NEW ORLEANS, LA – OCTOBER 28: Stephen Curry #30 of the Golden State Warriors drives against Buddy Hield #24 of the New Orleans Pelicans during the second half of a game at Smoothie King Center on October 28, 2016 in New Orleans, Louisiana. NOTE TO USER: User expressly acknowledges and agrees that, by downloading and or using this photograph, User is consenting to the terms and conditions of the Getty Images License Agreement. (Photo by Jonathan Bachman/Getty Images)

The Sacramento Kings made a rather curious decision to trade forward DeMarcus Cousins to the New Orleans Pelicans Sunday night in a near-trade deadline blockbuster.  Despite recent assurances by the Kings front office that Cousins would not be dealt, the fact that the Kings unloaded Cousins was not a huge surprise, as trade rumors involving Cousins had become commonplace during this time of year and the offseason.  The head-scratcher here was what the Kings received in return:  Buddy Hield and a 2017 first and second round pick, amongst others.  Most experts believe the Sacramento could have bargained for more value for the All-Star Cousins.  The following day, a report surfaced possibly shedding light as to why the Kings may have thought this was a good trade…

Vivek is Kings majority owner Vivek Ranadive.  The comparison he makes, as some have opined, is a bit of a stretch.  In his first season in the NBA with the Pelicans, Hield has averaged 8.6 points on 36 percent shooting from three-point range.  Of course, Curry is one of the best players in the league and reigning unanimous NBA MVP.  He also averaged more than twice amount of points (17.5) and shot 43 percent from three-point range as a rookie with Golden State.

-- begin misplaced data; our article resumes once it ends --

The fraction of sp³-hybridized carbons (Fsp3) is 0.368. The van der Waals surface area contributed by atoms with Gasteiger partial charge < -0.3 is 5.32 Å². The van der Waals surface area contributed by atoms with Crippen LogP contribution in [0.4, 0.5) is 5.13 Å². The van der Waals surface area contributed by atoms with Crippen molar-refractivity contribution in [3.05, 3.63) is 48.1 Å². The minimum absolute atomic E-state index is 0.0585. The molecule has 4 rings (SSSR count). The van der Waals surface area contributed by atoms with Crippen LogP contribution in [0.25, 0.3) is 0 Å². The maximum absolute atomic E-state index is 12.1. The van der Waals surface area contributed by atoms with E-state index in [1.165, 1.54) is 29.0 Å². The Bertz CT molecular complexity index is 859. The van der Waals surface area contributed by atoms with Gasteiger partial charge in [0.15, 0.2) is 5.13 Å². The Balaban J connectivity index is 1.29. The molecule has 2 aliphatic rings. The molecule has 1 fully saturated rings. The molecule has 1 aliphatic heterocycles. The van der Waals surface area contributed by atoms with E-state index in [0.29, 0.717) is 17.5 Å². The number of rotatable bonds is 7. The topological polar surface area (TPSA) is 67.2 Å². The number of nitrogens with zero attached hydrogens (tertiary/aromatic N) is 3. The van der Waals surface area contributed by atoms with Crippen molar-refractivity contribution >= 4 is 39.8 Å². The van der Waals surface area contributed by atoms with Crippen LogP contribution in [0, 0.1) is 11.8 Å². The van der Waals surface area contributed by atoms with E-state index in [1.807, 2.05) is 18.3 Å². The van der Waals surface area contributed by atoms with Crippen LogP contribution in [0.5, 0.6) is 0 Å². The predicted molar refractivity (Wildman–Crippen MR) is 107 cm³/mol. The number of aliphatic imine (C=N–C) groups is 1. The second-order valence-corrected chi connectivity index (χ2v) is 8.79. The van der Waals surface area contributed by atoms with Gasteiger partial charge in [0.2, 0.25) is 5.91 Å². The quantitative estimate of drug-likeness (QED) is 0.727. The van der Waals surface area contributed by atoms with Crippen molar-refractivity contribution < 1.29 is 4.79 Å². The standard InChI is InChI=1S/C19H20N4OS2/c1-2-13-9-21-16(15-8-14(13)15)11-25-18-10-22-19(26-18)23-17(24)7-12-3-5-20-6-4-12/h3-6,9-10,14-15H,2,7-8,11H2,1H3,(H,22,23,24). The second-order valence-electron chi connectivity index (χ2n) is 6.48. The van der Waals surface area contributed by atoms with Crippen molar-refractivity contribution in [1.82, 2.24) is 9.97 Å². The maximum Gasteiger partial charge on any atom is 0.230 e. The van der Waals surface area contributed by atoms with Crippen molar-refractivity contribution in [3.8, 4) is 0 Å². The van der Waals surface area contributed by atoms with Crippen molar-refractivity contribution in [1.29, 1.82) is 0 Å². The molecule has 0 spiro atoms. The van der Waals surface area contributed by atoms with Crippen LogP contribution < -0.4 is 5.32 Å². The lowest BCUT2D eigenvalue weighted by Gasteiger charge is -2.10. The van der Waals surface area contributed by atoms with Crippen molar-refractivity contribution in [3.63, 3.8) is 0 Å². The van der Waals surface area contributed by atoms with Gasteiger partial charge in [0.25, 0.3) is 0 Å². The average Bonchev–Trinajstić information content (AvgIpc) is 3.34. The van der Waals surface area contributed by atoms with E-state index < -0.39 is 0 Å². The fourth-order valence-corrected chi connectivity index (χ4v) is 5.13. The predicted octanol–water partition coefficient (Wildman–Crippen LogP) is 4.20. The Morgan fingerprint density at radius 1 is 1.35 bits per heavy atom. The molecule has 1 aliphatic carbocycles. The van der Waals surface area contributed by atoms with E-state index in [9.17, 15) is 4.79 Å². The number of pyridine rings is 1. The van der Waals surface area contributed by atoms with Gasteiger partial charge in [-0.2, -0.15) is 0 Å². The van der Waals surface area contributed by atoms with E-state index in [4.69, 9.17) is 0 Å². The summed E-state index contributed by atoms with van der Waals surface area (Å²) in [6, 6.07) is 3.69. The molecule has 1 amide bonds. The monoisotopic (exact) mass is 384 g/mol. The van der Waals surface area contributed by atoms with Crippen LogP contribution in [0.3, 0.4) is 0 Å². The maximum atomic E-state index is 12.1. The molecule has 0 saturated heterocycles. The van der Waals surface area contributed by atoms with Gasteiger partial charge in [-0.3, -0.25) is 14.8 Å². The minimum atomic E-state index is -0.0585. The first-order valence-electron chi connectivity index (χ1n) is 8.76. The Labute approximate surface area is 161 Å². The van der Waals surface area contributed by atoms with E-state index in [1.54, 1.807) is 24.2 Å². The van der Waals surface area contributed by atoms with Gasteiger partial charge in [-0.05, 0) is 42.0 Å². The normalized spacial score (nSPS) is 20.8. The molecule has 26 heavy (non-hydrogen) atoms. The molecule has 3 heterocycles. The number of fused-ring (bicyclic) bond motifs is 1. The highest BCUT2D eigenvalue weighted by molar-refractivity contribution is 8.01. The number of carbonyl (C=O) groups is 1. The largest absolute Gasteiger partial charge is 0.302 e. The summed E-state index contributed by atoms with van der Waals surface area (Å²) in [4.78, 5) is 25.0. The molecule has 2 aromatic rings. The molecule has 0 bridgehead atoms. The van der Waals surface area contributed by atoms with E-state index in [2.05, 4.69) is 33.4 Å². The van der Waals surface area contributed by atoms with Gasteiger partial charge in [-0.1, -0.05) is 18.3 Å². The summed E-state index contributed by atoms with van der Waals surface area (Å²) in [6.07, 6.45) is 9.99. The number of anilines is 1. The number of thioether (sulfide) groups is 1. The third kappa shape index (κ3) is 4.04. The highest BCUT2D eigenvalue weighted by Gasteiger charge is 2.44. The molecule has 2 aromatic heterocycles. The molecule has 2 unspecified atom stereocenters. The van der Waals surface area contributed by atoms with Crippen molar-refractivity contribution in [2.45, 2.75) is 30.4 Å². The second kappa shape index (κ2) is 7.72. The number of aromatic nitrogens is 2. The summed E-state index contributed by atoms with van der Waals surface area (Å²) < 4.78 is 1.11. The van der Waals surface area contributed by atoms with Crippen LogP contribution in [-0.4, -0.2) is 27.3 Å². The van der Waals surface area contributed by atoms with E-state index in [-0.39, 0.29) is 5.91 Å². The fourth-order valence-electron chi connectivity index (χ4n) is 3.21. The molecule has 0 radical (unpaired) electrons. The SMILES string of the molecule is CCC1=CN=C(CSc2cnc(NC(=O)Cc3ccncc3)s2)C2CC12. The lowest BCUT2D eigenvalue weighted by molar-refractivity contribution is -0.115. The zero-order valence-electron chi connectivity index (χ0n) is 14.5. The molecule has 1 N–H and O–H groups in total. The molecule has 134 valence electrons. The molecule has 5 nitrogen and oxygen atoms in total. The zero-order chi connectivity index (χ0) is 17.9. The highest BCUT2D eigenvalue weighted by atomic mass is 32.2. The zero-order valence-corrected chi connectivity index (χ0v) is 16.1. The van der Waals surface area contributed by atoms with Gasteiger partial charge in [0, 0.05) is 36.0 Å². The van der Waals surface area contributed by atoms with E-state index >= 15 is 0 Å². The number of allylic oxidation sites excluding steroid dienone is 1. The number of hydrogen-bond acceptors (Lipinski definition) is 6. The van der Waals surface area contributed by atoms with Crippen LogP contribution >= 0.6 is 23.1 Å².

The comparison is flawed obviously. But, Ranadive wasn’t the only person to compare the two.

Last April after Hield ran roughshod over four opponents during the NCAA Tournament while leading his Oklahoma Sooners to the Final Four, Hall of Famer Oscar Robertson, when presenting Hield with the Oscar Robertson Player of the Year award, said he thought Hield had a more-rounded game than Curry.

“I don’t think any of these players can guard him, just like Steph Curry, they can’t guard him,” Robertson said. “Plus, [Hield] can go inside and he can rebound. It means a lot also other than being [a shooter], he’s a great basketball player.”

One column on the ESPN New Hampshire website suggested that the Celtics, who were looking at a high draft pick in the upcoming draft, should draft Hield.  From the article, titled “Could Buddy Hield have a Steph Curry-like impact for Boston?”:

“…And if the Celtics play it smart, they could reap the same benefits Golden State is right now.”

“What Hield has done at Oklahoma this season has, in dramatic fashion, reworked the expectations placed on his talent. His performance has been so striking this that it is difficult not to mentally entangle it with the NBA ascension of Stephen Curry.”

Ranadive, who was a co-owner of the Warriors during Curry’s first couple seasons, seems to be really hoping that Hield fits Curry’s profile.  At least he can feel secure that he isn’t the only one who has made this comparison. However, for now, and probably forever, Curry > Hield.

About Liam McGuire

Social +Staff writer for The Comeback & Awful Announcing.